Are You Ready For Some ‘Deep Travel’?
It has been a long haul, a very long haul. Two years ago, who knew that we would all experience such incredible feelings of frustration, anxiety, caution, anger and other emotions? So, before I ask you the question in the title, maybe I should explain what I mean by ‘Deep Travel’.
According to Author Tony Hiss, who wrote about it in his book, In Motion: The Experience of Travel, “Deep Travel is an exhilarating state of mind that travel can evoke, when everything seems suddenly fresh, vivid, intensely interesting, and memorable. Because you focus on what you’re looking at and listening to, Deep Travel is like waking up while already awake; things have a way of seeming emphasized, underlined. Travel can sometimes summon this kind of awareness automatically—we can all remember times when the world came alive unexpectedly—but we can also bring it to vibrant life voluntarily.”
I don’t know about you but I, for one, certainly need to ‘wake up while already awake’. I mean, even if you were fortunate like me and didn’t get COVID, somehow I still suffer plenty of ‘brain fog’. I meditate, I stretch every day, and have tried bringing forth ‘Deep Travel’ voluntarily. I walk three miles there and three more back in order to see my physiotherapist, taking different routes each time. I go skating outdoors once or twice a week. I pick up whatever I need to buy, whether from the supermarket or big box stores two miles from my home, by walking there and back and carrying whatever I buy. It still doesn’t quite seem to work. I obviously feel better by doing these walks, but my ‘brain fog’ persists. My local ‘walkabouts’ certainly don’t bring about ‘Deep Travel’.
Another wave of COVID seems to be winding down and country after country is opening up and declaring that it is time to accept this disease and learn to live it. The scientific world has come up with a long list of remedies and many more are on their way. And if our registrations for upcoming tours are any indication, many of us are ready to take the plunge and do what is necessary to move on.
Netflix, Apple TV and the internet are simply no substitute for living your life and travelling the world. Why is that? Well-known writer Paul Theroux, author of such books as The Great Railway Bazaar and Dark Star Safari: Overland from Cairo to Cape Town – a route we here at TDA know well as do many participants of the Tour d’Afrique trip – has put it this way, “If the internet were everything it is cracked up to be, we would all stay at home and be brilliantly insightful. Yet with so much contradictory information available, there is more reason to travel than ever before: to look closer, to dig deeper, to sort the authentic from the fake; to verify, to smell, to touch, to taste, to hear and sometimes — importantly — to suffer the effects of this curiosity.” What I like about this quote, beside the obvious points about travel, is the final seven words – ‘to suffer the effects of this curiosity’.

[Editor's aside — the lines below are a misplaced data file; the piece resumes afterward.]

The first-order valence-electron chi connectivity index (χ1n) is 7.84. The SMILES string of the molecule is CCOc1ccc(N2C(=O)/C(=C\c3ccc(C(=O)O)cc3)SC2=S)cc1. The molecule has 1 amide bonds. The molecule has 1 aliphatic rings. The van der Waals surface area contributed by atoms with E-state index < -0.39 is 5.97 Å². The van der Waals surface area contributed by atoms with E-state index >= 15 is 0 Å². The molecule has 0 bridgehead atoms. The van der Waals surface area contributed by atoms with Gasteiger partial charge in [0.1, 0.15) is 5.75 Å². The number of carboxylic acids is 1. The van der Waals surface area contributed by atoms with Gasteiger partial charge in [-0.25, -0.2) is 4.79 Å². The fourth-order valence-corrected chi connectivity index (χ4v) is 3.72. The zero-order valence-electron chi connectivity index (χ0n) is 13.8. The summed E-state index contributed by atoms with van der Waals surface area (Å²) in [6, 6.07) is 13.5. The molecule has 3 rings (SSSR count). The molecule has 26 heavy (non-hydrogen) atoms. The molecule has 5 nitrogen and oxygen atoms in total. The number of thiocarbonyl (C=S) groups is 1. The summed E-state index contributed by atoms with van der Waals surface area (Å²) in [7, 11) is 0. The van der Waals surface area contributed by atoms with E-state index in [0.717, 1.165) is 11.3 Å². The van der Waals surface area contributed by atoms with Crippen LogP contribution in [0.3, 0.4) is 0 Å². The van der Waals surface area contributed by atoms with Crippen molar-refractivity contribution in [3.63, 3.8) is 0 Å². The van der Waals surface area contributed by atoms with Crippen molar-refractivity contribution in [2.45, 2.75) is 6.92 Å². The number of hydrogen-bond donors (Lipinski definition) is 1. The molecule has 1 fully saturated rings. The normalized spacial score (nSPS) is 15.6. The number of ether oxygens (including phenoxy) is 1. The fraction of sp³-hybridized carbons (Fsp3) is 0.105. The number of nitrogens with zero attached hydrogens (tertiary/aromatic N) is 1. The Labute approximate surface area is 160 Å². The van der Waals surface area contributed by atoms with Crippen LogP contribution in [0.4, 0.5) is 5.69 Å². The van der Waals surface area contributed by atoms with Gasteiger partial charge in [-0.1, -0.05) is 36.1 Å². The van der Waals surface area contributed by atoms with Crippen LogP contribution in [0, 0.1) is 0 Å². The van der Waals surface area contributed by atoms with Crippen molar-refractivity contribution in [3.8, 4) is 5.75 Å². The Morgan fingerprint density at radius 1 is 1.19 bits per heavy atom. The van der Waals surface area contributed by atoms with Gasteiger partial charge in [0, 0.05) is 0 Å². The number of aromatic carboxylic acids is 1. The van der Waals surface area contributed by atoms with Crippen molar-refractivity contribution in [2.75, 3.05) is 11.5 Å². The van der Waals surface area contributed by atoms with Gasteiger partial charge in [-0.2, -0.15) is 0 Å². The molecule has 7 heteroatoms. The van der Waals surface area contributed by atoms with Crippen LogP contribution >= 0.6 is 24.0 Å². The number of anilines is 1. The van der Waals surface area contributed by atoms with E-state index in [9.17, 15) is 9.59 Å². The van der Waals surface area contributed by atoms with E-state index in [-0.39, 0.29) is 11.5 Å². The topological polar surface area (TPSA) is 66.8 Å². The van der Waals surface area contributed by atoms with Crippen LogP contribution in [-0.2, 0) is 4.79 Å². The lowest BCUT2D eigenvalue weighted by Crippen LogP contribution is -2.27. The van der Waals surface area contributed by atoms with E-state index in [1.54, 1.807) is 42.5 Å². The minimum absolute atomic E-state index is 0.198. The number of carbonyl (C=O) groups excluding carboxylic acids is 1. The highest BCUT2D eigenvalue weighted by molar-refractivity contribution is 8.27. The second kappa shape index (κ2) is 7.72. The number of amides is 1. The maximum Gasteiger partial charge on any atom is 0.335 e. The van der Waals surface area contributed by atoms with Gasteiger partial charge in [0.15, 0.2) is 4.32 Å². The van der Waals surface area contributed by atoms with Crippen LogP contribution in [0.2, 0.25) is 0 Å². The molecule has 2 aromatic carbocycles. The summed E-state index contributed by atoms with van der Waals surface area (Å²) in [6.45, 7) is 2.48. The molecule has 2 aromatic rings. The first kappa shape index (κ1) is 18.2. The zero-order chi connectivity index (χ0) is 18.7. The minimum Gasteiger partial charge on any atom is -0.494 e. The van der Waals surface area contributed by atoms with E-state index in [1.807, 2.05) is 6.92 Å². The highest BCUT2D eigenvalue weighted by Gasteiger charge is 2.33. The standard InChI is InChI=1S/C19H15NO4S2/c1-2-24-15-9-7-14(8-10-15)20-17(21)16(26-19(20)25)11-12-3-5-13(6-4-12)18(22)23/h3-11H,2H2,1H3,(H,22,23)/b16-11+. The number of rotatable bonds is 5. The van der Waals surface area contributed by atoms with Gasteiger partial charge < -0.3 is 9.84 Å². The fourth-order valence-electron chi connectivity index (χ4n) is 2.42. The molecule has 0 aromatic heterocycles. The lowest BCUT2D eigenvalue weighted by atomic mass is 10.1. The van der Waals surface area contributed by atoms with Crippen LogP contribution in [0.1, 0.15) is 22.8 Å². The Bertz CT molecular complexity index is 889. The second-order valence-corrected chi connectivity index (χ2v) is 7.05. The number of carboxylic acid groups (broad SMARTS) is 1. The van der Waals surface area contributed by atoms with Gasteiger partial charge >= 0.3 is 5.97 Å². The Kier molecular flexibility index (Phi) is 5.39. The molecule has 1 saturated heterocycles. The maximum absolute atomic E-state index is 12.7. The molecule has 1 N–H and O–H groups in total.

We cyclists generally know that no matter how careful you are, no matter how prepared you think you are, inevitably we will fall. We also know that most falls are minor, that we get up, dust ourselves off and move on. To quote Einstein, “Life is like riding a bicycle. To keep your balance, you must keep moving.” Sometimes the consequences are more serious. In late October, while cycling on TDA’s Great American Roadtrip, I had a terrible crash and that is the reason that, four months later, I am still going for physiotherapy. It is a frustrating long haul, yet not for a minute did I consider not cycling again. In fact, I have registered for our company’s upcoming Morocco tour, and hope to even ride some other tours later this year. So, am I ready for some ‘Deep Travel’ and prepared to take some risks? You bet I am! Risks are part of life. Every aspect of life is a calculated risk, whether we acknowledge it or not. We sometimes calculate the risk and benefits of our own life in incredibly silly ways. So, after all this, are you ready for some ‘Deep Travel’?